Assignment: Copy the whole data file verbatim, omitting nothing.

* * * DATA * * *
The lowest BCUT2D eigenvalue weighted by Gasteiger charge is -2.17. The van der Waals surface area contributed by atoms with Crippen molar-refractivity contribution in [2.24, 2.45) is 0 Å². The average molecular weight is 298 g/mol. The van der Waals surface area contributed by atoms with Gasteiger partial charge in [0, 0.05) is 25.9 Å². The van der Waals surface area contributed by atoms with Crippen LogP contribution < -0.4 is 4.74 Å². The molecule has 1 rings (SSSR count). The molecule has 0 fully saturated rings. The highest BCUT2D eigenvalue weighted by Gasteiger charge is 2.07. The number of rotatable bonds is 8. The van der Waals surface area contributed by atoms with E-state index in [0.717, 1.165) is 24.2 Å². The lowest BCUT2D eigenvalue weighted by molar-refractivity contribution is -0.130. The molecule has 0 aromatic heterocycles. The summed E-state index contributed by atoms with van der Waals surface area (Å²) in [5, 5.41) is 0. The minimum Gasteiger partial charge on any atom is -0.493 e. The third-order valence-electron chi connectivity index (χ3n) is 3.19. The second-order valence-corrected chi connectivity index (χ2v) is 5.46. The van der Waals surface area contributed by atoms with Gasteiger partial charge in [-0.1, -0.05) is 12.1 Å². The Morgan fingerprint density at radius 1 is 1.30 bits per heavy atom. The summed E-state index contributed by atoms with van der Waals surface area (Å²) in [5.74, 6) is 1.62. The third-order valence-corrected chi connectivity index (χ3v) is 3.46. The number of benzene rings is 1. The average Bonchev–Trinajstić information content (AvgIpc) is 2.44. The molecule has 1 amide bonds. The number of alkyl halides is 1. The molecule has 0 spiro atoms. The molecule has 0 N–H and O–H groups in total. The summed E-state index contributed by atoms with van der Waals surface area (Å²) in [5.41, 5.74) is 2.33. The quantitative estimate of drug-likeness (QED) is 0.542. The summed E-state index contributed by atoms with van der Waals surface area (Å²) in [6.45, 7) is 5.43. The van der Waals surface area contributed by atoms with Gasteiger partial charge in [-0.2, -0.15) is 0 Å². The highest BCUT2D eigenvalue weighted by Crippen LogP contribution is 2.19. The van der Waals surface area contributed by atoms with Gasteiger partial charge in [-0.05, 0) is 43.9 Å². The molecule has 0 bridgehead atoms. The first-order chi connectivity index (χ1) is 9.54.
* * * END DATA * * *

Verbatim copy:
The lowest BCUT2D eigenvalue weighted by Gasteiger charge is -2.17. The van der Waals surface area contributed by atoms with Crippen molar-refractivity contribution in [2.24, 2.45) is 0 Å². The average molecular weight is 298 g/mol. The van der Waals surface area contributed by atoms with Gasteiger partial charge in [0, 0.05) is 25.9 Å². The van der Waals surface area contributed by atoms with Crippen LogP contribution < -0.4 is 4.74 Å². The molecule has 1 rings (SSSR count). The molecule has 0 fully saturated rings. The highest BCUT2D eigenvalue weighted by Gasteiger charge is 2.07. The number of rotatable bonds is 8. The van der Waals surface area contributed by atoms with E-state index in [0.717, 1.165) is 24.2 Å². The lowest BCUT2D eigenvalue weighted by molar-refractivity contribution is -0.130. The molecule has 0 aromatic heterocycles. The summed E-state index contributed by atoms with van der Waals surface area (Å²) in [5, 5.41) is 0. The minimum Gasteiger partial charge on any atom is -0.493 e. The third-order valence-electron chi connectivity index (χ3n) is 3.19. The second-order valence-corrected chi connectivity index (χ2v) is 5.46. The van der Waals surface area contributed by atoms with Gasteiger partial charge in [-0.1, -0.05) is 12.1 Å². The Morgan fingerprint density at radius 1 is 1.30 bits per heavy atom. The summed E-state index contributed by atoms with van der Waals surface area (Å²) in [5.74, 6) is 1.62. The third-order valence-corrected chi connectivity index (χ3v) is 3.46. The number of benzene rings is 1. The average Bonchev–Trinajstić information content (AvgIpc) is 2.44. The molecule has 1 amide bonds. The number of alkyl halides is 1. The molecule has 0 spiro atoms. The molecule has 0 N–H and O–H groups in total. The summed E-state index contributed by atoms with van der Waals surface area (Å²) in [5.41, 5.74) is 2.33. The quantitative estimate of drug-likeness (QED) is 0.542. The summed E-state index contributed by atoms with van der Waals surface area (Å²) in [6.45, 7) is 5.43. The van der Waals surface area contributed by atoms with Gasteiger partial charge in [-0.2, -0.15) is 0 Å². The highest BCUT2D eigenvalue weighted by Crippen LogP contribution is 2.19. The van der Waals surface area contributed by atoms with Gasteiger partial charge in [-0.05, 0) is 43.9 Å². The molecule has 0 bridgehead atoms. The first-order chi connectivity index (χ1) is 9.54.